Here is a difference between a Gibson and an Ibanez lawsuit copy that's not as well known as the others.
The headstock of a Gibson Les Paul custom uses an ebony (or similar) veneer to which the binding and inlays are self-contained. The Ibanez 2350 on the other hand, the headstock itself is bound and the face is painted, then two decals are applied; 1) the headstock logo, 2) the split diamond "inlay". Then the neck is then finished. Here are are some illustrations for your edification.
Figure 1. Using the neck of a Chinese manufacturer to illustrate, the Ibanez 2350 has the headstock itself bound. The 2350 uses a 4mm hex key as opposed to a Les Paul Custom using a 5/16" ring spanner.
Figure 2. The finished neck. Note the truss rod cover has three screws as opposed to two on the genuine article.
Figure 3. The neck for the Gibson Les Paul Custom. Again I'm using a photo of a Chinese made neck to illustrate, to which I photoshopped in the shape of the Gibson style truss rod access point.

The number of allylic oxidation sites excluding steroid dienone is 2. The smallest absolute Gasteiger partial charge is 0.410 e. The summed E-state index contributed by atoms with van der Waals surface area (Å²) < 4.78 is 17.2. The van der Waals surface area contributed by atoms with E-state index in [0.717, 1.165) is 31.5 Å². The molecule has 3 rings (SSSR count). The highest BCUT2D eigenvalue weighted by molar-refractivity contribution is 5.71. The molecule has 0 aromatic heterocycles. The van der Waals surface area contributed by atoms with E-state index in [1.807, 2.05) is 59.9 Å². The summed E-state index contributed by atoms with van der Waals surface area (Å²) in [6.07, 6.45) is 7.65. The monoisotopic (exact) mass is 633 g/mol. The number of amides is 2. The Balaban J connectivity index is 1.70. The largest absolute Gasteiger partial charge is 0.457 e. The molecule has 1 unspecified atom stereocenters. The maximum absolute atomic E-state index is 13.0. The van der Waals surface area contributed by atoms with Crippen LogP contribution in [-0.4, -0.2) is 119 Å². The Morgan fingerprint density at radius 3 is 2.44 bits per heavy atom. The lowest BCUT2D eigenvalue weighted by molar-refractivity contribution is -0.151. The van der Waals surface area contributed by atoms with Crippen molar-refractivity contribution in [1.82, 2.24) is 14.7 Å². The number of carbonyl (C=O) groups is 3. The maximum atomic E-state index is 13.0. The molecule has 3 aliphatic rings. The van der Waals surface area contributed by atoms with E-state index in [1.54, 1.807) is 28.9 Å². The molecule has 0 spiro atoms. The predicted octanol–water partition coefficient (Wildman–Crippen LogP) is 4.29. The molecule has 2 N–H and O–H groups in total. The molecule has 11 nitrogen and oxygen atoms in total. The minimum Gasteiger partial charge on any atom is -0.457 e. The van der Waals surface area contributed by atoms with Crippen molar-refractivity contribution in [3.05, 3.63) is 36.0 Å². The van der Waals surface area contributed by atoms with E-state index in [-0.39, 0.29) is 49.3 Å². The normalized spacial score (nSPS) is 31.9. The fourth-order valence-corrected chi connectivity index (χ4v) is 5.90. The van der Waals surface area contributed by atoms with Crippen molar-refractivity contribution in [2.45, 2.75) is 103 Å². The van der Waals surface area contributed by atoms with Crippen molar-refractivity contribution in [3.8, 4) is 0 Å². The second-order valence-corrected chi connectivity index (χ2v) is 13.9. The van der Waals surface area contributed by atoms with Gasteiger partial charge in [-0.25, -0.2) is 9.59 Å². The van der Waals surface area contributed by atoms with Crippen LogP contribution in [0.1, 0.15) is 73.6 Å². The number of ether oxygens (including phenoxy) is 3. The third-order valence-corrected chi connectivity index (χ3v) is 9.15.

Figure 4. The headstock veneer. Note the binding and inlays are self-contained on the veneer instead of the headstock itself. Hence the headstock binding appearing to run continuously with the fretboard binding.
Figure 5. The finished neck. The truss rod cover on the Gibson has two screws as opposed to the lawsuit Ibanez 2350 having three.
Gibson Les Paul Customs in the 70's usually had ebony fretboards. whereas Ibanez pre-lawsuit and lawsuit 2350's always had rosewood boards. The same also applied to other Ibanez copies of Gibsons which came with ebony fretboards. Eg, the 2457 (ES 355TDSV copy).
The design of the Ibanez 2350's bridge also happens to be a staple on today's "Chibson" knock offs. And on many Chibson Les Paul Custom knockoffs, the same method used on the Ibanez 2350 headstock is still used on Chibsons, except the headstock is properly inlaid (wonky as some inlays may be; Epiphone sized split diamond, Gibson logo slightly at an angle, etc.) instead of being decalled.
Note also, while Ibanez may advertise the fretboard inlays are mother of pearl, they are actually pearloid. In other words, "mother of toilet seat" as opposed to genuine mother of pearl!
Hope this bit of lawsuit trivia is of some interest.